Thu, 29 May 2008 14:02:02 -0400
We are in the throes of the nitty-gritty of mission work. While some may look at the glamour of traveling to a foreign country and enjoying the sights, sounds, and a different culture, that is NOT what mission work is all about. There are the small things and the needful things that have to be done in order to have a successful campaign. Sometimes it's just sitting and waiting. Those of you who know me well know that I don't have a very good "sitter". My wife has always said that the reason I became a preacher is so I could stay awake during the sermon (by preaching it standing up)!! In every work there are the things you truly enjoy and then there are the things that you work through in order to get to the good stuff.
The past two days have been wading through the small but important things like, finalizing bus lists, negotiating for busses, etc, etc, etc.
Our list of workers is always fluid and therefore plans for housing and transportation are in a constant state of change. The list we made in the States does not match the final list: that is the one that literally happens. We worked on the bus list Monday so that we could finalize the transportation needed to travel to Ica. Since the prices have gone up, we are cutting every corner we can to try to stay in budget. We have a 67 passenger bus that will almost fit our needs. We won't get everyone on the bus (Gringos and Peruvians), so we will send about 15 of our local brethren to the bus station so they can get a ticket and travel by regular means to Ica. (It's not ideal, but it gets the job done.)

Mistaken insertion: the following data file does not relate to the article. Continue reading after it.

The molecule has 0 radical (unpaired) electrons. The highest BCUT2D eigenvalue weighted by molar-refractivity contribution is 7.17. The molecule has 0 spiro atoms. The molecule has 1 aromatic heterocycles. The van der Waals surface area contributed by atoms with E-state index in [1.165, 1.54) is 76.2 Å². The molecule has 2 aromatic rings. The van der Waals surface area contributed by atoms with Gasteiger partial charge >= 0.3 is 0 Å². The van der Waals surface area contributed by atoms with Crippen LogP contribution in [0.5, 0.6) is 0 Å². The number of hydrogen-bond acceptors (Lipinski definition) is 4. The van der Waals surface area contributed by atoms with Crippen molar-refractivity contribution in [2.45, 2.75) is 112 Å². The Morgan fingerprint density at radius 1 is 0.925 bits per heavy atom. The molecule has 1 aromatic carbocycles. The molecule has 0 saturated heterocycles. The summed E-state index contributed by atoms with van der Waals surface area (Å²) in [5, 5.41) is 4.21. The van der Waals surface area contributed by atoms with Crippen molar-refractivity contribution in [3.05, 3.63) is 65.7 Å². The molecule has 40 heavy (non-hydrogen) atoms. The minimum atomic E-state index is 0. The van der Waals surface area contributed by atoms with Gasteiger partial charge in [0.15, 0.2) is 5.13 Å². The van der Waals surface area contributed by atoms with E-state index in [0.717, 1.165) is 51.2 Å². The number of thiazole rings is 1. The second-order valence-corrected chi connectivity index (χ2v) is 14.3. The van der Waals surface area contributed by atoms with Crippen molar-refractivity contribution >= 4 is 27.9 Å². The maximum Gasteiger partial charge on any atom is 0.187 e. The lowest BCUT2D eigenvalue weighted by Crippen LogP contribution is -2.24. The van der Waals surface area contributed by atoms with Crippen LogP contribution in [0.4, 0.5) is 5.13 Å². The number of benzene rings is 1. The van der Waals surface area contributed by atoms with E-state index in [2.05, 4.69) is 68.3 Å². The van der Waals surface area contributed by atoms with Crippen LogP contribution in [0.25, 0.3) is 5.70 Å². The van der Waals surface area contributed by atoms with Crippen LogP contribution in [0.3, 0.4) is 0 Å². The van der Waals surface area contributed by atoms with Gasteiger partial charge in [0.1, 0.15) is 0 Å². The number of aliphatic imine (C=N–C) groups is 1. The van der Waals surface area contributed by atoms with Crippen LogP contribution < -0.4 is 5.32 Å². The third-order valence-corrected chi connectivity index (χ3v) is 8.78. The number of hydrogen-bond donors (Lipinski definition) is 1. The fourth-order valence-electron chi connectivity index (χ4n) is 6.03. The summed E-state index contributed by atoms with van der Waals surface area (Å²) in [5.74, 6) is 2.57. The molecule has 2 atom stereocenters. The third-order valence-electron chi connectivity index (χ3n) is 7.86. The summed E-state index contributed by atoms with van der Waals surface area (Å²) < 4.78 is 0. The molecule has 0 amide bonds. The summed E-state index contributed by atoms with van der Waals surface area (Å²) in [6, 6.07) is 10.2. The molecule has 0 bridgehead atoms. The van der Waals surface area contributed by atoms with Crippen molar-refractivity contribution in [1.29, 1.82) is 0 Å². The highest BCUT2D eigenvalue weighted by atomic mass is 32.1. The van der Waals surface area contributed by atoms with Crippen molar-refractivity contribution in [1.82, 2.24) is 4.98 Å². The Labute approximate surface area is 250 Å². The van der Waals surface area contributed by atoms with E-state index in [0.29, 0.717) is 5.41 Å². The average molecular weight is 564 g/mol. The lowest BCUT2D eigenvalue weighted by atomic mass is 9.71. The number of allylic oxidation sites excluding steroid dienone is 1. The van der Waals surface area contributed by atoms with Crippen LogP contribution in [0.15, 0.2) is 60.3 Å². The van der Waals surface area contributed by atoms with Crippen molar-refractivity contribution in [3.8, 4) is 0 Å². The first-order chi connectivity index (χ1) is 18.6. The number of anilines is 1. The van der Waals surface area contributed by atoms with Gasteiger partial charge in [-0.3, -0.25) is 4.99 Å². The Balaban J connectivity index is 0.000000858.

Milagros Reyes (Millie) is the school secretary. She has handled more of the coordination this year than ever before. She has a good command of English so that makes her services MUCH more valuable. We worked with her the last two days as we worked out transportation for everyone the campaign. Yesterday afternoon we made our contract with our bus service and all is set in this area. It was tedious work, but never the less it is done.
Another task was getting things ready for the operation of the clinic. Medicine is the "biggie" here, and we have that working. Aside from that we need to prepare things like our registration forms. We need about 2500 of them printed for the campaign. Rather than carry those forms in my luggage or someone else's luggage it was decided to just take the computer file to the printing shops downtown and let them print it. Sounds simple enough. Well here in South America they do not use the standard sizes of paper like we do. We use 8.5X11 for letters and 8.5X14 for legal. On a legal size paper we can get three forms to a page. My file for this document is set up to fit that specific size of paper. Well down here the standard letter size paper is A4 which is in centimeters. Trying to resize the page to fit A4 was a real trip! Well we made it work, but it will not be the same size and the type will be slightly smaller.
Those two things dominated the last two days. We do have the forms complete now and ready to go.
Yesterday, the hotel where the team stays the first night called Millie. Apparently they want to see me. So, after a lengthy meeting with most of the preachers in the morning, we traveled to two places. First to El Señorio de Surco where we will have our team meal. We met with Roxana who is in charge of handling groups. We have known her for many years (maybe 10). We are well known here and receive great treatment. So after lunch and our chat with Roxana, we then went to Las Palmas hotel. We had to do some major rearrangement of room numbers. We spent about an hour going over our list.